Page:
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Model Behavior

February 17, 2014 Legal Team

Last week, a New York judge issued a historic decision to award a class of unpaid interns. In February 2013, Elite Model Management was sued by a former unpaid intern who claimed that the interns were executing the same kind of work as employees were. The plaintiff claimed that she and others similarly classified, were required to work over 40 hours per week, and of course, without pay. The interns were classified as non-employee so that they were not afforded the state and federal protections that an employee was entitled to. The plaintiff sought over $50 million in damages.

This all began back in February 2013, when intern Dajia Davenport concluded her four-week internship term. She sought to file an individual lawsuit looking for the tall amount of reward, but the judge instead issued a more level class action award.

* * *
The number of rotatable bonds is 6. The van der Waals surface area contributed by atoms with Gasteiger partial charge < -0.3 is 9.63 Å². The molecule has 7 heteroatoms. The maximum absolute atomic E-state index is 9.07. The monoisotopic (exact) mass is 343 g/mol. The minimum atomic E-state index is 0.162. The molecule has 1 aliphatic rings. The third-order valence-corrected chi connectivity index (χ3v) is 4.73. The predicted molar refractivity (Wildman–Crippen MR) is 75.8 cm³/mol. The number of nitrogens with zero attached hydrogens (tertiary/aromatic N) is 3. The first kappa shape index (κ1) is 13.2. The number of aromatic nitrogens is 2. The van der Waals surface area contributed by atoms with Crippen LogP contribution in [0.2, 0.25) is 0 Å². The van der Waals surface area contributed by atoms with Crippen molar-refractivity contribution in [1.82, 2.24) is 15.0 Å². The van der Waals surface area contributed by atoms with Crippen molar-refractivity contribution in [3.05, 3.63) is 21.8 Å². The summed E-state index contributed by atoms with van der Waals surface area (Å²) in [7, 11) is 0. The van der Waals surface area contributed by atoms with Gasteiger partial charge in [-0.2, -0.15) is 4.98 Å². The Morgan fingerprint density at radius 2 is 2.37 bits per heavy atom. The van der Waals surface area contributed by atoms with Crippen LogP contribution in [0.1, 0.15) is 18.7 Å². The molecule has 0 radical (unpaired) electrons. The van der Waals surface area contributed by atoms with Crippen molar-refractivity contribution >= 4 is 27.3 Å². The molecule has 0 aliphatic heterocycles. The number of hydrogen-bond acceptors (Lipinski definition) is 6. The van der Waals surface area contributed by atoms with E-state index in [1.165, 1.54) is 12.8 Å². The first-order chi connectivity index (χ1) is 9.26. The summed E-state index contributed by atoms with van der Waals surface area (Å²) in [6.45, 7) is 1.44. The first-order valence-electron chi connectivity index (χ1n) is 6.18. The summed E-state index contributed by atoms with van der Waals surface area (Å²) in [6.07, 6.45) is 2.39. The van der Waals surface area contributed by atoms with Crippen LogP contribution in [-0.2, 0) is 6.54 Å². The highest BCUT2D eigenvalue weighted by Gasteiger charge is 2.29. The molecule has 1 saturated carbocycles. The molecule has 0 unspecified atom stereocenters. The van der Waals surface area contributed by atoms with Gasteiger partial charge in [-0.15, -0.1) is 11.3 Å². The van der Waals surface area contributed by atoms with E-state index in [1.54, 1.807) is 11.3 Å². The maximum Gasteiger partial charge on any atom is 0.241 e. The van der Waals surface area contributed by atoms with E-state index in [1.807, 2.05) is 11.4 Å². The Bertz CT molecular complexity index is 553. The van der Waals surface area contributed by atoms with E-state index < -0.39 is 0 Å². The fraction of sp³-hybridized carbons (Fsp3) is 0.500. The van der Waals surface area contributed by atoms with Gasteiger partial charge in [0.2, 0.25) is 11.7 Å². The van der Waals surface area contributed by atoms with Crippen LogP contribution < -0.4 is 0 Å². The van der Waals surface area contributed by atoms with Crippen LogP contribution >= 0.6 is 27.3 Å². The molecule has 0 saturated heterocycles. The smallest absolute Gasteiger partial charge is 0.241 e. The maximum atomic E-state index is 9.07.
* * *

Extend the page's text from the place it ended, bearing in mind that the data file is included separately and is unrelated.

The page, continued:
In the judgment, the plaintiff was awarded close to $450,000.  This is believed to be the largest award for an unpaid intern case in history. More than 100 former interns are set to receive a minimum payment of $700. Awards vary between $700 and $1,750, which covers minimum wage for the 100 individuals awarded for their four week period with Elite.

Attorney for Davenport stated that he believed this was a favorable sum for the class. “Elite is a reasonable company that decided to do the right thing” by choosing not to fight heavily and respecting the award.

This is not the first time a powerhouse media/fashion company has been slapped with these kinds of lawsuits. Two former interns with the and The New Yorker filed a class-action lawsuit on behalf of interns who were not paid minimum wage for the duration of their internships. Back in February 2012, a former intern with Harpers Bizarre sued for minimum wage and overtime claims.

If you find yourself in an internship program and feel you may have been misclassified, please contact an attorney immediately. The statute of limitations for possible wage claims is three years in the state of California.